Aides for Democratic Senate candidate Jim Pederson denied entrance to two men affiliated with Republican incumbent Jon Kyl to a Pederson-sponsored Town Hall meeting on public property Monday.
The denials violated terms of the agreement the Pederson campaign signed to lease a room at the Burton Barr Central Library in Phoenix.
The lease required that any member of the public be granted admission.
Pederson’s aides stationed at the front door of the meeting denied access to Andy Chasin, who is Kyl’s campaign spokesman, and T.J. Shope, who’s president of the College Republicans at Arizona State University.
Pederson’s aides are acquainted with both men.
“I don’t know what their criteria are,” Chasin said. “I said, ‘What’s the basis? I’m a member of the public. These are my City Council members. I’m still a voter.’ ”
Shope said he was turned away twice. The first time he had a videocamera; the second time he did not.
It was a private event, but both Democrats and non-Democrats were invited, Pederson spokesman Mark Bergman said. “We wanted an exchange of ideas on homeland security and didn’t want it crashed by Republican activists.”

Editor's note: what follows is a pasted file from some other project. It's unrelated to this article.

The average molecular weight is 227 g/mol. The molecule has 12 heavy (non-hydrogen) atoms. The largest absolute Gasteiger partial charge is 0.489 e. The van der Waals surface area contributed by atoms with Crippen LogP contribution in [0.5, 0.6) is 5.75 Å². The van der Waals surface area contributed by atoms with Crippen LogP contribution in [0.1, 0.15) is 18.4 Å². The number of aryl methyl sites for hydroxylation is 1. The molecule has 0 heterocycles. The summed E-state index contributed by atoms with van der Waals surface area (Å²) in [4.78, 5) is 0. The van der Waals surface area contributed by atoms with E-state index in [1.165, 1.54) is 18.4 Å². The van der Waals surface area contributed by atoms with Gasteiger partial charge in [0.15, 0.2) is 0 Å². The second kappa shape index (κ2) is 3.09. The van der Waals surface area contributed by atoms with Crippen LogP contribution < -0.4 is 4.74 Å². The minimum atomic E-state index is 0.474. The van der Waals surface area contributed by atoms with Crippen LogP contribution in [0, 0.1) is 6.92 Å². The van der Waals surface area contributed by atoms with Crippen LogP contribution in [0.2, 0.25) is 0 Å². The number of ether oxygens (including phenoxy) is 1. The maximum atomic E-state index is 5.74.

The afternoon meeting focused on homeland security. It featured Pederson, some Phoenix City Council members and firefighters. Admission was free.
The library contract, a public record, states: “Any person desiring to attend or join in any meeting may do so. Doors must remain unlocked and meetings must remain open to the public.”
Pederson’s aides shouldn’t have excluded anyone, said Scottsdale attorney Dan Barr, who specializes in First Amendment law. “That was dumb. Legal issues aside, that was dumb,” he said.
Pederson’s public speaking has become an issue in the heated race. Kyl last week began airing a television commercial that uses a short video clip from a speech Pederson gave in Tucson.
Pederson has charged that Kyl is using the two-sentence clip out of context. In the video Pederson says, “Bring the bacon home. They call that pork.”
The statement was part of a broader discussion about what Pederson called the failed efforts of the Arizona congressional delegation to secure financing for highway funding, university research grants and other “critical” services and projects.
Pederson’s people have denied admittance to Chasin and Shope at previous campaign events. They barred Chasin at a press conference on private property at a hotel on Sept. 8, and denied access to Shope from a press conference in a meeting room at ASU’s downtown campus Aug. 7.
State Republican Party officials likewise barred Pederson campaign worker Kevin Griffis from a Kyl press conference on private property at the GOP headquarters on Friday.